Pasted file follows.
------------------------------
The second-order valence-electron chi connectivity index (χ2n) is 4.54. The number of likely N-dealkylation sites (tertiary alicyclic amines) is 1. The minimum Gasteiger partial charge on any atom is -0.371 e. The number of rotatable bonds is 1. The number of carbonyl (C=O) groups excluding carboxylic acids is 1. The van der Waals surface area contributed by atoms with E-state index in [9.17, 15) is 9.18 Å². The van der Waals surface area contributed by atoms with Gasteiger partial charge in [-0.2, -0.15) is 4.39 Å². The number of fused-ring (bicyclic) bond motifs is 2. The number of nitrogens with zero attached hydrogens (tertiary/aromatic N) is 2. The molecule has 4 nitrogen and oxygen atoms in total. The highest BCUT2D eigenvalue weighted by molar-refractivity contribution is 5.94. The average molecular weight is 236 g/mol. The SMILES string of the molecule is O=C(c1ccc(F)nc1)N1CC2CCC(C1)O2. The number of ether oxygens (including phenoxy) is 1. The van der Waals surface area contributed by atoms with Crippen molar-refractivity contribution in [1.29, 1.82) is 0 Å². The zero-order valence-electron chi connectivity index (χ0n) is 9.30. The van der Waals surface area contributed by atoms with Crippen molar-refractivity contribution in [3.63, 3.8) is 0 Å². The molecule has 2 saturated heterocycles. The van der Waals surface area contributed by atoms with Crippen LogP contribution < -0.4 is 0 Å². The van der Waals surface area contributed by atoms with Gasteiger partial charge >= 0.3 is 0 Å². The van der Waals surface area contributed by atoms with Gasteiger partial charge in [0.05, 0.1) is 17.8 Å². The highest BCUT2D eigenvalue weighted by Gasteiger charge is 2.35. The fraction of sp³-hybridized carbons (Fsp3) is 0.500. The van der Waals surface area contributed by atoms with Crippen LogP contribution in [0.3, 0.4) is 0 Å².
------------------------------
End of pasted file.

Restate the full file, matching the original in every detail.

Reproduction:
The second-order valence-electron chi connectivity index (χ2n) is 4.54. The number of likely N-dealkylation sites (tertiary alicyclic amines) is 1. The minimum Gasteiger partial charge on any atom is -0.371 e. The number of rotatable bonds is 1. The number of carbonyl (C=O) groups excluding carboxylic acids is 1. The van der Waals surface area contributed by atoms with E-state index in [9.17, 15) is 9.18 Å². The van der Waals surface area contributed by atoms with Gasteiger partial charge in [-0.2, -0.15) is 4.39 Å². The number of fused-ring (bicyclic) bond motifs is 2. The number of nitrogens with zero attached hydrogens (tertiary/aromatic N) is 2. The molecule has 4 nitrogen and oxygen atoms in total. The highest BCUT2D eigenvalue weighted by molar-refractivity contribution is 5.94. The average molecular weight is 236 g/mol. The SMILES string of the molecule is O=C(c1ccc(F)nc1)N1CC2CCC(C1)O2. The number of ether oxygens (including phenoxy) is 1. The van der Waals surface area contributed by atoms with Crippen molar-refractivity contribution in [1.29, 1.82) is 0 Å². The zero-order valence-electron chi connectivity index (χ0n) is 9.30. The van der Waals surface area contributed by atoms with Crippen molar-refractivity contribution in [3.63, 3.8) is 0 Å². The molecule has 2 saturated heterocycles. The van der Waals surface area contributed by atoms with Crippen LogP contribution < -0.4 is 0 Å². The van der Waals surface area contributed by atoms with Gasteiger partial charge >= 0.3 is 0 Å². The van der Waals surface area contributed by atoms with Gasteiger partial charge in [0.05, 0.1) is 17.8 Å². The highest BCUT2D eigenvalue weighted by Gasteiger charge is 2.35. The fraction of sp³-hybridized carbons (Fsp3) is 0.500. The van der Waals surface area contributed by atoms with Crippen LogP contribution in [0.3, 0.4) is 0 Å².